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LIV SIN - Interview with Liv Jagrell
By Wojtek Gabriel,
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Swedish metal band Liv Sin
If you have not yet noticed, the ex-Sister Sin frontwoman Liv Jagrell has had a new band for a while now. The Liv Sin team have just dropped their second work, which may sound a bit more modern as compared to the debut release (due to the production by Deathstar's Emil Nödtveil) but can still only be described as a traditional heavy metal album, with a good amount of riffing and proper metal vocals. The unchanged line-up has definitely taken a step in the right direction, creating an overall better release and Liv was kind enough to answer a few of my questions about it.
The sound on "Burning Sermons" is more modern than on the previous release, and it actually works very well with the music you wrote. I suppose it's your producer, Emil's input? Is that actually the sound you were after?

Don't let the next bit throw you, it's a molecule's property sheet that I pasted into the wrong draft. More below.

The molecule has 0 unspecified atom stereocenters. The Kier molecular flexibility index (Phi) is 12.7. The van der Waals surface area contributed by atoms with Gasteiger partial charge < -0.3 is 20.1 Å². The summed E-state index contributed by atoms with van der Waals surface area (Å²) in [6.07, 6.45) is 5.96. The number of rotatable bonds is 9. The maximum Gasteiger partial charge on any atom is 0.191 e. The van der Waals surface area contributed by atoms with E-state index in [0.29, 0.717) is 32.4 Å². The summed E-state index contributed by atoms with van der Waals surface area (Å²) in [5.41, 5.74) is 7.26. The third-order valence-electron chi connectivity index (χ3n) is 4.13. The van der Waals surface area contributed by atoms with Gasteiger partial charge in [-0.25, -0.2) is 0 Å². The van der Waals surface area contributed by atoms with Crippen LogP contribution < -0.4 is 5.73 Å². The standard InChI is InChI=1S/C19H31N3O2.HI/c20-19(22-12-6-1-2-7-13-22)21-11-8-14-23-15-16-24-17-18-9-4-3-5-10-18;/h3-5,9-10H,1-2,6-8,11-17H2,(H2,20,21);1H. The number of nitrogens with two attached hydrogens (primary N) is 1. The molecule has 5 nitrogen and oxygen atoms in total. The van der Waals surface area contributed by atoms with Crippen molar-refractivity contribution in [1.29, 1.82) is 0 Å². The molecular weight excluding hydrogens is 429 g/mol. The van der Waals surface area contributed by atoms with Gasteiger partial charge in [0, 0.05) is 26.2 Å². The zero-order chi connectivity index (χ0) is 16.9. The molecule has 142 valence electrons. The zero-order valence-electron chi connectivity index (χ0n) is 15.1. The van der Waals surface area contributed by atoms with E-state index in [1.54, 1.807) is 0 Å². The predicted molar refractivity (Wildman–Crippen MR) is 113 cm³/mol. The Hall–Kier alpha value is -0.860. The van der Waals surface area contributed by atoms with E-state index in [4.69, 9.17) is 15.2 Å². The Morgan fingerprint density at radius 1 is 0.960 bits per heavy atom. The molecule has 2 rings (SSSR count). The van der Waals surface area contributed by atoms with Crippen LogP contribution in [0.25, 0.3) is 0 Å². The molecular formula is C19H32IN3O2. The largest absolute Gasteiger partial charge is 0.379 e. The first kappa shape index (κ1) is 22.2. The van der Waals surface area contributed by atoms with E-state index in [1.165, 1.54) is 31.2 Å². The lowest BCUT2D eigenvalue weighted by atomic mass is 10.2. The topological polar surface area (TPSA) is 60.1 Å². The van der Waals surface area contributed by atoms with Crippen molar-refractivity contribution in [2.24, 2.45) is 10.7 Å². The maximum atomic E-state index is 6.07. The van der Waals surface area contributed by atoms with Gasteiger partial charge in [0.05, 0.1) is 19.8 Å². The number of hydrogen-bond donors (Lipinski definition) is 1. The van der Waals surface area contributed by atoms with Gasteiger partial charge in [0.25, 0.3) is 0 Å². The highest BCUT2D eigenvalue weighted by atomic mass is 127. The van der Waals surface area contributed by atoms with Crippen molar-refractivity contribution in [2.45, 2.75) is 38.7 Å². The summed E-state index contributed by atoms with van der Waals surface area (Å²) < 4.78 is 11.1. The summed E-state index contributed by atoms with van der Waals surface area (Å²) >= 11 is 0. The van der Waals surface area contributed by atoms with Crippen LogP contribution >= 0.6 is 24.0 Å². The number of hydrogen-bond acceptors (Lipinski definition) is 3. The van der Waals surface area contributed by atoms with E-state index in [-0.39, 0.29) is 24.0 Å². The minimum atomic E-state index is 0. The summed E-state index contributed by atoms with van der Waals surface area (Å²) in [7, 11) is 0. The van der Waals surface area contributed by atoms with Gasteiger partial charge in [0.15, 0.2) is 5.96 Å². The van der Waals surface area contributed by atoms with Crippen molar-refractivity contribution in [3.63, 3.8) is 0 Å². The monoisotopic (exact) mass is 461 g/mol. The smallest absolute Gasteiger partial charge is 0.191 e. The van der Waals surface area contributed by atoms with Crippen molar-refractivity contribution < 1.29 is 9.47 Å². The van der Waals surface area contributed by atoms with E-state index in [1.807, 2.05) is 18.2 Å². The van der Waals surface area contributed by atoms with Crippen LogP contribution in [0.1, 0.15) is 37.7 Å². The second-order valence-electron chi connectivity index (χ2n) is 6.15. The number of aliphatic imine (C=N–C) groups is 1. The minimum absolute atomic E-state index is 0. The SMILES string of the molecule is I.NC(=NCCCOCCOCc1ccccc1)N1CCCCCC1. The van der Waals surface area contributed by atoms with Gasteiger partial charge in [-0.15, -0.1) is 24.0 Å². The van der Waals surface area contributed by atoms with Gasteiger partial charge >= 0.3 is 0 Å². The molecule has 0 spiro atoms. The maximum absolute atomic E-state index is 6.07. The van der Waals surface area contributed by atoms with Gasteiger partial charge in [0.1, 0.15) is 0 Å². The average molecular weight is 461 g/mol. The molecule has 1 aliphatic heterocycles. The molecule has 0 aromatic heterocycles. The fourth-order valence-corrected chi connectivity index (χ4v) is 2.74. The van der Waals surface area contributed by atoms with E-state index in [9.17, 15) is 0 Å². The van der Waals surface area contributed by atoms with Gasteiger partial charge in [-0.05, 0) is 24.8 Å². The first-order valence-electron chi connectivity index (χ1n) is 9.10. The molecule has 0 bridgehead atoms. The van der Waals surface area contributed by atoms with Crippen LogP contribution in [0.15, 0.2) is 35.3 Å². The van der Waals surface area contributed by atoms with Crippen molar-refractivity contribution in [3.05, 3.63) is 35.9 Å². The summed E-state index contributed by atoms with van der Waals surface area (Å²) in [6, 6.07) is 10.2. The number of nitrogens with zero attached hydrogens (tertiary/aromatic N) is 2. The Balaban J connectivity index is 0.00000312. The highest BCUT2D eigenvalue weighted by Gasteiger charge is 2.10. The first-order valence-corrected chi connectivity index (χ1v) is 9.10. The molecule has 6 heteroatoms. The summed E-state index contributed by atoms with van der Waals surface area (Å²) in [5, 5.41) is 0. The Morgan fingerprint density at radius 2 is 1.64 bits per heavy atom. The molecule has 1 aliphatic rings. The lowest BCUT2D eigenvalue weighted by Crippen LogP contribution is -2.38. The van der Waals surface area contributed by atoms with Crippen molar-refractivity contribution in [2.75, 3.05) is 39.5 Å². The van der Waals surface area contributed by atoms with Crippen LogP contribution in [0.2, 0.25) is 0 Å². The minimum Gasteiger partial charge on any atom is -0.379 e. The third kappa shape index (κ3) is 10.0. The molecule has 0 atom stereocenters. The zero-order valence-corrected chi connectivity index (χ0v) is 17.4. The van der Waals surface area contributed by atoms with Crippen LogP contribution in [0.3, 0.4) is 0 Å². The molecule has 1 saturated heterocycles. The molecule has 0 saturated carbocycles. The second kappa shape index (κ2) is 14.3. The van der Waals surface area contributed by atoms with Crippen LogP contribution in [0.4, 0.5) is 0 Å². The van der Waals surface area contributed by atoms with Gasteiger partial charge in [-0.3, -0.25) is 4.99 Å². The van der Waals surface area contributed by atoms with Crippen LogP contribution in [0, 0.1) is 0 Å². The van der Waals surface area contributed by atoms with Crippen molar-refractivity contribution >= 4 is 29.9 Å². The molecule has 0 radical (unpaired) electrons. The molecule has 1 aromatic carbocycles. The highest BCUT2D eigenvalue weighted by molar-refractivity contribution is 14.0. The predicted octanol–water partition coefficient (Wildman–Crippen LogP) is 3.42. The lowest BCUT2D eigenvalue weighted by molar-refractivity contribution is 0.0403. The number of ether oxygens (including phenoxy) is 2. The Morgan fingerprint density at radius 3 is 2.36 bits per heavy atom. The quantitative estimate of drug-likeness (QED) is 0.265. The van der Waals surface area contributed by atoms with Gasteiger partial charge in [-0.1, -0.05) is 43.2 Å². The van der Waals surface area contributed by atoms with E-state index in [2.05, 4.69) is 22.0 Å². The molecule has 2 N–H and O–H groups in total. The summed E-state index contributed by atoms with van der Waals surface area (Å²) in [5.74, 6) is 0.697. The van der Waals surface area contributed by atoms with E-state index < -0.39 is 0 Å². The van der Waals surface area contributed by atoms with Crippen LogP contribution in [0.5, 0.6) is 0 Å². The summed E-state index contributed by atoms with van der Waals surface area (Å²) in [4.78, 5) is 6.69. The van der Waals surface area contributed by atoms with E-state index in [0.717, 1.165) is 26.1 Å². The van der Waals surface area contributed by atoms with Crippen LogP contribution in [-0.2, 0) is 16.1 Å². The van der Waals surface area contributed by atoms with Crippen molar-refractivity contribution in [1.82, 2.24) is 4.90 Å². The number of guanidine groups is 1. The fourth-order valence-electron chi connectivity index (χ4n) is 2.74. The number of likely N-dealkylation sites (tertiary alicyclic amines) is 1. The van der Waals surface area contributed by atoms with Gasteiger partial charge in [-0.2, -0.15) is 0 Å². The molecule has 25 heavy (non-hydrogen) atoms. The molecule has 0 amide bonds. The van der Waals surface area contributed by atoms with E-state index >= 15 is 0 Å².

Yes, definitely. And absolutely, this is Emil's work, and we knew by choosing him that he would help us get a more updated and diverse sound.
The new album seems to be a bit more varied than the debut release. Were there more people involved in the song-writing this time around?
Not really, the only difference was that Chris had time to give some ideas as well. Last time Patrick had to do all the riff work. And of course, Emil had his finger in the pot as well, helping us choose which songs fit the best and helped us refine the songs.
And what about the keyboard stuff? Did you have those arrangements in mind before going into the studio, or was it all suggested by Emil during the production process?
The arrangements are totally Emil's, we just knew we wanted something like that but didn't know exactly what, so we let him go crazy and be creative.
What is actually the meaning of the title "Burning Sermons"? There's no title song on the album...